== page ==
Should We Record Together or Separately?

Whether you are a solo artist or a band, the question usually comes up as to whether you should record your group of musicians together or separately? We are equipped to do either. However, we have found that unless your group of musicians are top ranked studio musicians or your band has been playing together for several years and is extremely tight, then recording separately is the best option.

I know it may seem confusing as to why recording parts separately would be more efficient.  It may seems that a song that is 5 minutes long should only take 5 minutes to record together where if everybody plays their parts separately, then it will take at least 5 minutes per part.  Let me explain some of the reasons why recording together often takes longer.

First of all, setting up the session so that everybody plays together is a lot more work. It can take as long as 2 hours to set it all up properly (assuming live drums).

Second of all, keeping control of the session is more difficult. For example. Every time somebody makes a mistake and we have to stop, it takes more time to explain to everybody where you are going to start from and punch in, etc. because it now requires 3-5 people to understand instead of just one. Since you now have the potential of any of the players making a mistake, there is potential for more starts and stops throughout the song.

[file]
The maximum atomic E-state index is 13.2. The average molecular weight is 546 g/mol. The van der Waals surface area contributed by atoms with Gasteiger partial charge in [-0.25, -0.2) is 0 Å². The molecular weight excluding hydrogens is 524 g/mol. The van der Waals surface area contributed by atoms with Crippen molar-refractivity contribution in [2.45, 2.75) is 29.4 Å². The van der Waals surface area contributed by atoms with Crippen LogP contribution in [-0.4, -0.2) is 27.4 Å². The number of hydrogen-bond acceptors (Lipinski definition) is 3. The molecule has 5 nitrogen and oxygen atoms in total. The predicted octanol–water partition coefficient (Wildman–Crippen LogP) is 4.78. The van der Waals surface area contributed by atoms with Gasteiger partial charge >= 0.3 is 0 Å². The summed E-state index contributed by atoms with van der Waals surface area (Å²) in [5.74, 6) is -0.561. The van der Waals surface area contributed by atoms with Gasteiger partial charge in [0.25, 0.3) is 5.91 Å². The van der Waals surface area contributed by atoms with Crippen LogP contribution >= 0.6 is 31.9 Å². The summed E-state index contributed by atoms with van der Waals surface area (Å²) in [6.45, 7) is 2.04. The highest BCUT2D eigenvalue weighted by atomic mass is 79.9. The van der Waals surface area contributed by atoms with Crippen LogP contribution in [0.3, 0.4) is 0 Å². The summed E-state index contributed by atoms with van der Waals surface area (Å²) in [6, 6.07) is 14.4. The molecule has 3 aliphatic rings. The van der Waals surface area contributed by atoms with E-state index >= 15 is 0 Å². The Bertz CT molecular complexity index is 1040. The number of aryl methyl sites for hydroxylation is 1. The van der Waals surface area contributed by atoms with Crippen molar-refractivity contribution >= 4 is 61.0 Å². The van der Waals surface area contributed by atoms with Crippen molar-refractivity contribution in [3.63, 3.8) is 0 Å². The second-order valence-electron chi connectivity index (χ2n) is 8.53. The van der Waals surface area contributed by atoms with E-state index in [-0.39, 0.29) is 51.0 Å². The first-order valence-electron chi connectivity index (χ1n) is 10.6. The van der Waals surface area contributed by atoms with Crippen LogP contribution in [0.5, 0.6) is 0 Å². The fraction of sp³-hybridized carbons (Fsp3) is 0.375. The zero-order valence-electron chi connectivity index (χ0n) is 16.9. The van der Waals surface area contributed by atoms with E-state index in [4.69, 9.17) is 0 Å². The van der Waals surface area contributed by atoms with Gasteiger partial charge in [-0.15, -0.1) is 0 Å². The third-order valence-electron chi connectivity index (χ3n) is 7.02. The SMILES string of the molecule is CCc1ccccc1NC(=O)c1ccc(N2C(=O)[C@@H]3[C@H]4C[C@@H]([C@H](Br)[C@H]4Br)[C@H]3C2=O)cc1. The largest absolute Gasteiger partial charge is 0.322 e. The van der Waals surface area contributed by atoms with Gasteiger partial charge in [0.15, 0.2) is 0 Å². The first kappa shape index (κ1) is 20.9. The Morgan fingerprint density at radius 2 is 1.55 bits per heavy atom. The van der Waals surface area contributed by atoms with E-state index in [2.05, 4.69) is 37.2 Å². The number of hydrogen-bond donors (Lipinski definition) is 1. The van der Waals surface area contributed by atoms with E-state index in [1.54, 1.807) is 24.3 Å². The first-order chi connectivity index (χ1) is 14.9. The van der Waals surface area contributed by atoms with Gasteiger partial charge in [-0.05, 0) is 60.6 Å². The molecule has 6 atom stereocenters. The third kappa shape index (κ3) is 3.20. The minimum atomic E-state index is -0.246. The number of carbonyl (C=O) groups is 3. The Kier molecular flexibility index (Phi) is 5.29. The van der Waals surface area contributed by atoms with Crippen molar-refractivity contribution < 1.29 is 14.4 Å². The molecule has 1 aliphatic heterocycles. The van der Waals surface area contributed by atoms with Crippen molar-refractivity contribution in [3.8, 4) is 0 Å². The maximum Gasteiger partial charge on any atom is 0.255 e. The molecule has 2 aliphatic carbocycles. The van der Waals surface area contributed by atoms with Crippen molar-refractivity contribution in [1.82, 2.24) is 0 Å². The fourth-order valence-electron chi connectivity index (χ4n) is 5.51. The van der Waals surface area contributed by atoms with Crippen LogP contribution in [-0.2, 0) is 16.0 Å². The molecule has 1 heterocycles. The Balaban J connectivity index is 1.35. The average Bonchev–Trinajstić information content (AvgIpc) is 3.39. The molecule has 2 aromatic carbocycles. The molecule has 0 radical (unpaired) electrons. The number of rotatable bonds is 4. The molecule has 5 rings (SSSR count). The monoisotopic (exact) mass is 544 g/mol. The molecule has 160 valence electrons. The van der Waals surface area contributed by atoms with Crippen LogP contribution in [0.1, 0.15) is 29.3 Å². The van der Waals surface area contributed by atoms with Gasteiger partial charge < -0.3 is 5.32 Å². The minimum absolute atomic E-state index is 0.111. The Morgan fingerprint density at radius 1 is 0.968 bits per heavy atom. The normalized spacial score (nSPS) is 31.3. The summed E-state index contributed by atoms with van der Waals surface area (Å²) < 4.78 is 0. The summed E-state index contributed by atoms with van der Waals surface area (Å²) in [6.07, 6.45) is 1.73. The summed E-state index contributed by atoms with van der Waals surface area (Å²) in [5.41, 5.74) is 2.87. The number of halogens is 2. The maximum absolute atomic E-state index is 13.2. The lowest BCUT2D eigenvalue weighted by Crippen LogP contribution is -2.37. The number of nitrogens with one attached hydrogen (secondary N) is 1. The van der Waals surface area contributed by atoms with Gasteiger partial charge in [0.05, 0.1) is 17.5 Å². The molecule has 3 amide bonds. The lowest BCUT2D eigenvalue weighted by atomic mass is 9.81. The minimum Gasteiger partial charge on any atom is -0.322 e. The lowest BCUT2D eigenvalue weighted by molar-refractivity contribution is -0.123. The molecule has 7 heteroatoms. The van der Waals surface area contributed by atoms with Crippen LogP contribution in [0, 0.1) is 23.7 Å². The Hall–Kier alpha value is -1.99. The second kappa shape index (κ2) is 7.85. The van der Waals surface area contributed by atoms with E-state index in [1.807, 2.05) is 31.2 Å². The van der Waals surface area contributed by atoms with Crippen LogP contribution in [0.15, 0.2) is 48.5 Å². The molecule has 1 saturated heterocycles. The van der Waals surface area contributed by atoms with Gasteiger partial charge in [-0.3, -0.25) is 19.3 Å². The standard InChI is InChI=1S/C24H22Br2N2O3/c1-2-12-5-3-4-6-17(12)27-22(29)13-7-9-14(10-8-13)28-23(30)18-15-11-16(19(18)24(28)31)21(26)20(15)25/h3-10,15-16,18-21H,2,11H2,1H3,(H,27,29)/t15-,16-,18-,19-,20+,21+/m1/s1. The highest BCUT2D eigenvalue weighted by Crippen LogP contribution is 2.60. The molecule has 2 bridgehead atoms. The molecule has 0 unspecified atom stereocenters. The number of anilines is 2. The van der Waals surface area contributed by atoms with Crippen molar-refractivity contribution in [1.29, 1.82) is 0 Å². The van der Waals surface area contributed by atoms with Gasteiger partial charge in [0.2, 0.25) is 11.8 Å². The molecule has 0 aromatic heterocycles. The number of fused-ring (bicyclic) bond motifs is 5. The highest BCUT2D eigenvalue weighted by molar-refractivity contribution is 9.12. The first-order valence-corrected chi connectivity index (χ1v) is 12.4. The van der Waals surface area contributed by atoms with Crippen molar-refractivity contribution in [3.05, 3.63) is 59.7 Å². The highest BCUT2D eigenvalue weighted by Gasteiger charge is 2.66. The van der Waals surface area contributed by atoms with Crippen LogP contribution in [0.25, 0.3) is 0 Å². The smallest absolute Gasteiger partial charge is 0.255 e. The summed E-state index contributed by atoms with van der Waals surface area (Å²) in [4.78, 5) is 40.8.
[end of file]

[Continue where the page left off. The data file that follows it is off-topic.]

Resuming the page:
Third, after the tracks are recorded, it is usually necessary to listen through the individual parts to fix any mistakes.  At this point, it would have just been faster to record the part separately.

Fourth, because the parts were recorded together, there are almost always timing issues between instruments. So now the editing process is more complex. Instead of fixing the timing of one player per timing spot, it now requires to fix the timing of all players per timing spot.  This requires more time editing.

Now contrast that with playing the parts separately. Each player gets full attention as they perform their part. The very first instrument (usually drums) is recorded and checked for time problems to create a rock solid foundation for all other instruments. Therefore, as instruments record on top of the drums, it isn’t only easier for them, but if a mistake is made, we can instantly stop, back up a few bars and punch in very quickly. Then the next instrument, then the next, then the next etc. By the time everybody is stacked on top of each other, it is tight and everybody is happy with their part with hardly any further editing needed. This process is easily controlled, fast and effective and usually ends up with better results.